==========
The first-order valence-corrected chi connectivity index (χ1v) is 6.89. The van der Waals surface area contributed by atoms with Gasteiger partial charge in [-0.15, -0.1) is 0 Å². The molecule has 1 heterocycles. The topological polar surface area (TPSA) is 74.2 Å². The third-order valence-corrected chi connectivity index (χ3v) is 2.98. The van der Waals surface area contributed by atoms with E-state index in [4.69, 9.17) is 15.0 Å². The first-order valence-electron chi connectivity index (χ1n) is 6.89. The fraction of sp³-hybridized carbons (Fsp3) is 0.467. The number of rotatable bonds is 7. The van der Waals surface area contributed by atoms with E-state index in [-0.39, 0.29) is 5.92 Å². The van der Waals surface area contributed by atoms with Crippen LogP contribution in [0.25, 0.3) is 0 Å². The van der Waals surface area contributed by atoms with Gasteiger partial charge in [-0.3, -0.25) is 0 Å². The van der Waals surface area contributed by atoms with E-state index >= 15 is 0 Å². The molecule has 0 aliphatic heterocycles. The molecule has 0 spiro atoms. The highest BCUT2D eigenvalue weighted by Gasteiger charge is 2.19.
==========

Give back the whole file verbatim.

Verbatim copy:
The first-order valence-corrected chi connectivity index (χ1v) is 6.89. The van der Waals surface area contributed by atoms with Gasteiger partial charge in [-0.15, -0.1) is 0 Å². The molecule has 1 heterocycles. The topological polar surface area (TPSA) is 74.2 Å². The third-order valence-corrected chi connectivity index (χ3v) is 2.98. The van der Waals surface area contributed by atoms with E-state index in [4.69, 9.17) is 15.0 Å². The first-order valence-electron chi connectivity index (χ1n) is 6.89. The fraction of sp³-hybridized carbons (Fsp3) is 0.467. The number of rotatable bonds is 7. The van der Waals surface area contributed by atoms with E-state index in [-0.39, 0.29) is 5.92 Å². The van der Waals surface area contributed by atoms with Crippen LogP contribution in [0.25, 0.3) is 0 Å². The van der Waals surface area contributed by atoms with Gasteiger partial charge in [-0.3, -0.25) is 0 Å². The van der Waals surface area contributed by atoms with E-state index >= 15 is 0 Å². The molecule has 0 aliphatic heterocycles. The molecule has 0 spiro atoms. The highest BCUT2D eigenvalue weighted by Gasteiger charge is 2.19.